Mon Keang School Made National Historic Site

Mon Keang School Made National Historic Site

Parks Canada has designated Chinatown’s own Mon Keang School a National Historic Site. Opened in 1925 on the top floor of the Wong Kung Har Tong (one of Vancouver’s two Wong family associations that merged in 1970 to form the Wongs’ Benevolent Association of Vancouver), Mon Keang is Vancouver’s oldest Chinese school to still survive in its original location. Originally on the top floor at 123A East Pender, the school expanded in 1947 to include the third floor, which had previously been home to C.K. Chop Suey, a restaurant owned by Charlie Ting. C.K. Chop Suey was threatened with closure in 1938 for employing a white woman, which was covered by the Vancouver Sun on August 16 of that year.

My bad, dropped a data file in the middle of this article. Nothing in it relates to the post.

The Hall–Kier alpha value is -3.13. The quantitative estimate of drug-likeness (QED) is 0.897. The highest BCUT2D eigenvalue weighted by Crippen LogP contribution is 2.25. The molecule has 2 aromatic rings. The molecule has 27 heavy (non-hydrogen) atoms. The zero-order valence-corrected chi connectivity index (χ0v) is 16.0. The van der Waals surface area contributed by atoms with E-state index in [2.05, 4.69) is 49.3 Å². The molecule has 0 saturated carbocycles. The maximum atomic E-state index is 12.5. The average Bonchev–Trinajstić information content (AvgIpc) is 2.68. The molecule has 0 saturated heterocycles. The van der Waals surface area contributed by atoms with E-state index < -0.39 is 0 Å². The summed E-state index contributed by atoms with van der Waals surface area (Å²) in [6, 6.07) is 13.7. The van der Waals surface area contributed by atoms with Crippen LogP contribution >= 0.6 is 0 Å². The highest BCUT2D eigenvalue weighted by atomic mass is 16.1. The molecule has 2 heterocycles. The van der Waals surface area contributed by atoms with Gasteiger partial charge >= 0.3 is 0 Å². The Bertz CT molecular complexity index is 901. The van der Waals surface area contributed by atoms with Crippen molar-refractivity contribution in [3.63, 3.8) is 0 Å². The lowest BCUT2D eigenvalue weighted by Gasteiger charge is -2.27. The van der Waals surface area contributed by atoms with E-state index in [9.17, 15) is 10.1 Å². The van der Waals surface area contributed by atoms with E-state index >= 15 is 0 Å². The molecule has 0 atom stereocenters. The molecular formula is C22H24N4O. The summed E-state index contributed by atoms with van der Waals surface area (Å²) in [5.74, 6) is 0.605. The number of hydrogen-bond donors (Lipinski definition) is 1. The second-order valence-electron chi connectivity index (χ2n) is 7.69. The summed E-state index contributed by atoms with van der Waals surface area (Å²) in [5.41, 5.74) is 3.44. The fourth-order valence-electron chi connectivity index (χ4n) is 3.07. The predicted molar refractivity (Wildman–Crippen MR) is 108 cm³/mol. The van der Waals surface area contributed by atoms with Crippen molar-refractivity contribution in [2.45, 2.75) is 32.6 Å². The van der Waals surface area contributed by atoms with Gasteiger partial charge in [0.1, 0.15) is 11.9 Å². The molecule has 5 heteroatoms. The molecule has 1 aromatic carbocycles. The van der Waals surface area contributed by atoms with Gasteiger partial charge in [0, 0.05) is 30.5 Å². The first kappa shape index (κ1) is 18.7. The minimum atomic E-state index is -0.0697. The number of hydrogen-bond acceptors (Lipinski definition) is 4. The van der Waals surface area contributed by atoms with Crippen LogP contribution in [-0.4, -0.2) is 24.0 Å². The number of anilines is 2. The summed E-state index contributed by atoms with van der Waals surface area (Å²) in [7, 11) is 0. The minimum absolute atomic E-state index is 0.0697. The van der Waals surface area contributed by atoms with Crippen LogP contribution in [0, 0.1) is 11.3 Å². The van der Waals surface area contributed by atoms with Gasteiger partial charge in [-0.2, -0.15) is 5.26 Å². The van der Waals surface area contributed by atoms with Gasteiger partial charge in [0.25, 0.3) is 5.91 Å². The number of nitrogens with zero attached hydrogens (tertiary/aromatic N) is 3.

From the Minister responsible for Parks Canada, Steven Guilbeault:

“The designation of the Mon Keang School as a national historic site highlights the important services provided by Chinese associations in Canada and the role of schools in teaching Chinese culture and language. That this school’s origins came during a time of intense anti‑Chinese racism is a testament to the strength and determination of Chinese Canadian communities.”

While Mon Keang didn’t win with its recent entry into the National Trust for Canada’s Next Great Save contest, this designation by Parks Canada is a welcome recognition of Chinese Canadian history and heritage and the importance of sits like Mon Keang in Chinatown and beyond. If you or your family have memories of Mon Keang, help us in our mission to share and preserve Chinatown’s stories by submitting them for publication!

Click here for the original news release.